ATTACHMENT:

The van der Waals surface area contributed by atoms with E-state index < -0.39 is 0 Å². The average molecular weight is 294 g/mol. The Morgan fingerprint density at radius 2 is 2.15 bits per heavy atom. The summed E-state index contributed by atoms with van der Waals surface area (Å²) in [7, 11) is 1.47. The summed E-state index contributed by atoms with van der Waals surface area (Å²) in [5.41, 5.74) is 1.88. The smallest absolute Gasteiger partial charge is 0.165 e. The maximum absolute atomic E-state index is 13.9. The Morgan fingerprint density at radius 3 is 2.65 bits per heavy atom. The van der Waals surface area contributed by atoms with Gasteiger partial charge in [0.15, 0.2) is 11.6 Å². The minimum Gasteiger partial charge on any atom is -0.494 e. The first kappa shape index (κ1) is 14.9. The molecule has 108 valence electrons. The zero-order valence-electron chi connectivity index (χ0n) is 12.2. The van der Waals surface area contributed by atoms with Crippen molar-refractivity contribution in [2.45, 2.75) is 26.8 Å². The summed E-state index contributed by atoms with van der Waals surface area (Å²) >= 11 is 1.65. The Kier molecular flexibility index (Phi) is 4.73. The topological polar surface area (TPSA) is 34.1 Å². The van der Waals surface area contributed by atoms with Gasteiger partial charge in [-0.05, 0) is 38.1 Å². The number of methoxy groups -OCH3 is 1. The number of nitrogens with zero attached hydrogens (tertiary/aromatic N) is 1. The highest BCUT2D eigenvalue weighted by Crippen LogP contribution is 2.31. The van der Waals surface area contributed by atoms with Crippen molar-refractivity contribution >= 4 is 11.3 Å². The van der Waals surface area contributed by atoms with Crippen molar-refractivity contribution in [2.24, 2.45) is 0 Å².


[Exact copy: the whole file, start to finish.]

The van der Waals surface area contributed by atoms with E-state index < -0.39 is 0 Å². The average molecular weight is 294 g/mol. The Morgan fingerprint density at radius 2 is 2.15 bits per heavy atom. The summed E-state index contributed by atoms with van der Waals surface area (Å²) in [7, 11) is 1.47. The summed E-state index contributed by atoms with van der Waals surface area (Å²) in [5.41, 5.74) is 1.88. The smallest absolute Gasteiger partial charge is 0.165 e. The maximum absolute atomic E-state index is 13.9. The Morgan fingerprint density at radius 3 is 2.65 bits per heavy atom. The van der Waals surface area contributed by atoms with Gasteiger partial charge in [0.15, 0.2) is 11.6 Å². The minimum Gasteiger partial charge on any atom is -0.494 e. The first kappa shape index (κ1) is 14.9. The molecule has 108 valence electrons. The zero-order valence-electron chi connectivity index (χ0n) is 12.2. The van der Waals surface area contributed by atoms with Crippen molar-refractivity contribution in [2.45, 2.75) is 26.8 Å². The summed E-state index contributed by atoms with van der Waals surface area (Å²) >= 11 is 1.65. The Kier molecular flexibility index (Phi) is 4.73. The topological polar surface area (TPSA) is 34.1 Å². The van der Waals surface area contributed by atoms with Gasteiger partial charge in [-0.05, 0) is 38.1 Å². The number of methoxy groups -OCH3 is 1. The number of nitrogens with zero attached hydrogens (tertiary/aromatic N) is 1. The highest BCUT2D eigenvalue weighted by Crippen LogP contribution is 2.31. The van der Waals surface area contributed by atoms with Crippen molar-refractivity contribution >= 4 is 11.3 Å². The van der Waals surface area contributed by atoms with Crippen molar-refractivity contribution in [2.24, 2.45) is 0 Å².